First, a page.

If you or your company receives Medicare payments for ambulance transport services that are not
medically necessary, you could be charged with emergency medical services fraud. An ambulance
company that bills for services it knows to be ineligible for reimbursement might be violating
federal law. EMS fraud is a violation of the federal False Claims Act.
Under federal Medicare guidelines, an ambulance company is entitled to be reimbursed for transporting a Medicare patient if the use of the ambulance satisfies both of the following criteria:
Ambulance services that satisfy both of these criteria are medically necessary under Medicare guidelines and allow the provider of the services to be paid.
The federal False Claims Act includes large fines and monetary penalties for those caught cheating the government.
The law authorizes judges to impose penalties up to triple the amount of the actual amount of the damages suffered by the government.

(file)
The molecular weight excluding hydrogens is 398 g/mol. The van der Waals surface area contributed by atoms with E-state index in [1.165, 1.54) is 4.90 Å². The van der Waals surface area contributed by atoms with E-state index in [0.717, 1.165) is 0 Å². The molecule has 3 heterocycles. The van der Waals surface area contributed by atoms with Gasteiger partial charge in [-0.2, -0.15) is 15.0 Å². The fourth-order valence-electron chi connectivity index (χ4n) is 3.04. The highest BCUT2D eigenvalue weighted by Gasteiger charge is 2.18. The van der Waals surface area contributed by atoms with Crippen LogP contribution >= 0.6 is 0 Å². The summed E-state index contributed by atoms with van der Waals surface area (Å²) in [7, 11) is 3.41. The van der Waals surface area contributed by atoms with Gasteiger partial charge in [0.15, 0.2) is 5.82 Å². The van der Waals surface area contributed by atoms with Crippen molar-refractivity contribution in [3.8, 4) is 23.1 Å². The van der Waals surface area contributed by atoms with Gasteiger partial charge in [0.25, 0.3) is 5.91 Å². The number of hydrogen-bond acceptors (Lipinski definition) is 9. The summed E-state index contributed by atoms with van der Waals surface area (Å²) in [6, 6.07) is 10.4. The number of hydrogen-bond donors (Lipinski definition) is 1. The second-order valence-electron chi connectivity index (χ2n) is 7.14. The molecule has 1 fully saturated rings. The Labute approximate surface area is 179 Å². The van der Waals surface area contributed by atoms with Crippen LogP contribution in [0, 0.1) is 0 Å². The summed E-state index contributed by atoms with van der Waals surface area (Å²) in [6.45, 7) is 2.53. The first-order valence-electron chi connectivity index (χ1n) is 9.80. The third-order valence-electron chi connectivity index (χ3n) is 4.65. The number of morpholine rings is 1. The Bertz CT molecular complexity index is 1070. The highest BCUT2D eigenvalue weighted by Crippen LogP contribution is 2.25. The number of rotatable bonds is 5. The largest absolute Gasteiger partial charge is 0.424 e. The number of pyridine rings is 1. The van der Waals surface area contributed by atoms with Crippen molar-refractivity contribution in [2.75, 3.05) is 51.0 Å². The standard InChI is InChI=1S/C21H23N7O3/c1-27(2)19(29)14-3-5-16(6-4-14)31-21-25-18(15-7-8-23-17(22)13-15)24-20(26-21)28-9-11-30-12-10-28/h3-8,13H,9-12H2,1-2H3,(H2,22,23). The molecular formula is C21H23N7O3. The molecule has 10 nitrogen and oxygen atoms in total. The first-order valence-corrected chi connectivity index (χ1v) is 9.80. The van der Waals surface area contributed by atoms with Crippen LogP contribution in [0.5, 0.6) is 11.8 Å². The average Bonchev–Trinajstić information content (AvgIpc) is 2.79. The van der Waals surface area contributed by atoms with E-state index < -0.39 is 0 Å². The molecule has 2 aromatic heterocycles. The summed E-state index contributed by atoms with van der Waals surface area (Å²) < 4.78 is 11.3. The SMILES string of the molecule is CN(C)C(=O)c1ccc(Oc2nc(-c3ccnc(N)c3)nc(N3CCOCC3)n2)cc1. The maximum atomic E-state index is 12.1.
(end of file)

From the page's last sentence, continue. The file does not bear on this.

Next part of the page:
Whistle-blowers reporting acts of fraud to prosecutors are entitled to a share of the penalties imposed upon the wrongdoer.
Consulting with an experienced criminal defense attorney is essential if you have been charged with fraud.
Submitting a false bill for services does not mean your company is guilty of fraud. Prosecutors must
prove that you knew or should have known that the bill was false to establish fraud under
the False Claims Act.